Ah. Illiquidity in the credit card receivables market is beckoning for government intervention. Because, if consumers can't borrow, obviously they can't buy anything and the economy will tank.

TARP is slipping rapidly from a program aimed at preventing systemic financial system failure as evidenced by the failure or near failure of major financial institutions to an almost Keynesian-like stimulation of the economy. Surely Paulson sees a difference between the failure of Lehman Bros., and the threat of runs on banks and near-banks like money market funds; versus "raising the cost and reducing the availability of car loans, student loans and credit cards." When the US financial system appeared to be on the brink of ceasing to function in most important ways, that was a time for major and innovative intervention, such as TARP and, maybe most important, the support by Treasury and the Fed of the commercial paper market (which money market funds rely on). But are we now just shifting to supporting credit cards and car loans so that we don't reduce the number of jobs in the economy?

Is anyone surprised that the market fell over 400 points today?

Monday, November 10, 2008

American Express Becomes a Bank

AMEX, issuer of my favorite credit card, has been approved by the Fed to become a bank holding company. AMEX follows Morgan Stanley and Goldman Sachs on this road -- supposedly the road to a lower cost and more stabele source of funding.

I have heard several people say that one of the causes of the current crisis was the repeal of the Glass Steagall Act that prohibited commercial and investment banking being done in the same firm.

So let's see: Bear Stearns, Merrill, and Lehman, the three firms that fell, were pure investment banks (no commercial bank status). Citigroup and JP Morgan (Chase) are firms that combined investment and commercial banking and did not fail.

And now we have two of the remaining investment banks taking advantage of an open window to becoming banks, and even AMEX doing the same. They seem to think that stability comes from combining both activities.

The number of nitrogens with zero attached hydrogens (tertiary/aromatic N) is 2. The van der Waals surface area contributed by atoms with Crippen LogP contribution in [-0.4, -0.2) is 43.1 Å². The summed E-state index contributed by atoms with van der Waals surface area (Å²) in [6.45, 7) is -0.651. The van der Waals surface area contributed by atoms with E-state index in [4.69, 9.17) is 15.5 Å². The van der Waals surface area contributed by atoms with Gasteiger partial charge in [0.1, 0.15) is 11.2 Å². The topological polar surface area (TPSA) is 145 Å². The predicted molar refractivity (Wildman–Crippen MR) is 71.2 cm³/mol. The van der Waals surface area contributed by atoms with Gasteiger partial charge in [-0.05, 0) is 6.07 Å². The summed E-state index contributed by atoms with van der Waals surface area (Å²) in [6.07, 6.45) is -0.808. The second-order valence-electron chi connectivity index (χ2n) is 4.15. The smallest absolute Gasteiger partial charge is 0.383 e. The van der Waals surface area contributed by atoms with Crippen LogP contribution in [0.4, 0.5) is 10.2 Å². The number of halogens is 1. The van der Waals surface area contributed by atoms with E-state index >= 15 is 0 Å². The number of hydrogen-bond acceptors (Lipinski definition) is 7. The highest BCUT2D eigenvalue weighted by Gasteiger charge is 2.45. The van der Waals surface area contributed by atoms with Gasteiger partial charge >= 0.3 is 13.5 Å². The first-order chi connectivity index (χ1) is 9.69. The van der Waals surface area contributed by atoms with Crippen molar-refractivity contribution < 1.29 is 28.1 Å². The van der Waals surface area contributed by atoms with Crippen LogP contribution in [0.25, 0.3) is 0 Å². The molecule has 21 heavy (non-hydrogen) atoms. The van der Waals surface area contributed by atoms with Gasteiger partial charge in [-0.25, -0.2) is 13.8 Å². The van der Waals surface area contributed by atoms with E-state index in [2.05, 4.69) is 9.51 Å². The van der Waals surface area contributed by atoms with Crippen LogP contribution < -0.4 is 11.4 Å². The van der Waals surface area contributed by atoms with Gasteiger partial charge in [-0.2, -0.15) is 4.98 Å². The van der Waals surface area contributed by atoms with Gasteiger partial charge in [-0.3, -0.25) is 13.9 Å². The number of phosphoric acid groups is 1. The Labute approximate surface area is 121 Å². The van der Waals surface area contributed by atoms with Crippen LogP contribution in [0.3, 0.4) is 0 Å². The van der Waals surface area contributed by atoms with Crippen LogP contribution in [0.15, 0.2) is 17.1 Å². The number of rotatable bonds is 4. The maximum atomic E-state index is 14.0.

Where Does Obama Stand on Vouchers?

The Obama family is checking out private schools in Washington, DC for their children. Most of us who could afford to send our children to private schools would do the same. The Clintons did so. Probably the vast bulk of Congress' kids who live in the DC area go to private schools.

The problem is that many of those same politicians will not support voucher programs that would allow middle- and lower-income families to take advantage of the better private schools. If you want to empower people, what could be stronger than letting them decide where to send their kids to school (without having to pay twice that is, once in state and local taxes and once in tuition).

Where does Obama stand on this? At one point, he seemed to be more open than the typical Democrat. Later reports suggest that the Democratic NEA establishment has gotten to him. Too bad. This would be a great chance to show some real change.

Wednesday, November 05, 2008

Another Cause for Celebration

Massachusetts decriminalized marijuana possession! Finally some comon sense prevails. How about legalization, with a nice alcohol/tobacco type tax? Think of the revenues, and the stimulus to agriculture in states like California and Washington!

Congratulations Obama! (And the Dartmouth Reaction)